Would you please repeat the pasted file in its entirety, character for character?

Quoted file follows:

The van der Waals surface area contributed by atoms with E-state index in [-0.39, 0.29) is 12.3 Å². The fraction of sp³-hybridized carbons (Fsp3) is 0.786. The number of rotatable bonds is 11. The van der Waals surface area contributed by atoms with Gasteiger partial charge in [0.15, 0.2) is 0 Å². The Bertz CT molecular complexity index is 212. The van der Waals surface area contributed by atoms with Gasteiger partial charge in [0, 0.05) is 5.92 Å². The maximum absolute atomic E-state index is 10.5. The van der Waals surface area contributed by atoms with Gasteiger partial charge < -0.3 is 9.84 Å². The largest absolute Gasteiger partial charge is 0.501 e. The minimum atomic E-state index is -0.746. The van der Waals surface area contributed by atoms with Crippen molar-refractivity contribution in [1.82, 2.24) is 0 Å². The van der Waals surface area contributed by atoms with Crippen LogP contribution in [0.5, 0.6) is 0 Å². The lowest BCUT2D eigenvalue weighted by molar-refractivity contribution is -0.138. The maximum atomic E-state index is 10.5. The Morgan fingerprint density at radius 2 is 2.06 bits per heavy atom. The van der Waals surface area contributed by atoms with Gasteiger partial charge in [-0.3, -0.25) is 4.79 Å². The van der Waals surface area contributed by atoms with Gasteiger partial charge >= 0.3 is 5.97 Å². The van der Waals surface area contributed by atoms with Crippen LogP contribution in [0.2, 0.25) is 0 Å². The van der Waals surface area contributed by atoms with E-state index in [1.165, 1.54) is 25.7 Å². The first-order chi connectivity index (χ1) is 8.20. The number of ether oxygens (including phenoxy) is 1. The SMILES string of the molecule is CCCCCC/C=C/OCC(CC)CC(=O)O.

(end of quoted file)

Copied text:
The van der Waals surface area contributed by atoms with E-state index in [-0.39, 0.29) is 12.3 Å². The fraction of sp³-hybridized carbons (Fsp3) is 0.786. The number of rotatable bonds is 11. The van der Waals surface area contributed by atoms with Gasteiger partial charge in [0.15, 0.2) is 0 Å². The Bertz CT molecular complexity index is 212. The van der Waals surface area contributed by atoms with Gasteiger partial charge in [0, 0.05) is 5.92 Å². The maximum absolute atomic E-state index is 10.5. The van der Waals surface area contributed by atoms with Gasteiger partial charge < -0.3 is 9.84 Å². The largest absolute Gasteiger partial charge is 0.501 e. The minimum atomic E-state index is -0.746. The van der Waals surface area contributed by atoms with Crippen molar-refractivity contribution in [1.82, 2.24) is 0 Å². The van der Waals surface area contributed by atoms with Crippen LogP contribution in [0.5, 0.6) is 0 Å². The lowest BCUT2D eigenvalue weighted by molar-refractivity contribution is -0.138. The maximum atomic E-state index is 10.5. The Morgan fingerprint density at radius 2 is 2.06 bits per heavy atom. The van der Waals surface area contributed by atoms with Gasteiger partial charge in [-0.3, -0.25) is 4.79 Å². The van der Waals surface area contributed by atoms with Gasteiger partial charge >= 0.3 is 5.97 Å². The van der Waals surface area contributed by atoms with Crippen LogP contribution in [0.2, 0.25) is 0 Å². The van der Waals surface area contributed by atoms with E-state index in [1.165, 1.54) is 25.7 Å². The first-order chi connectivity index (χ1) is 8.20. The number of ether oxygens (including phenoxy) is 1. The SMILES string of the molecule is CCCCCC/C=C/OCC(CC)CC(=O)O.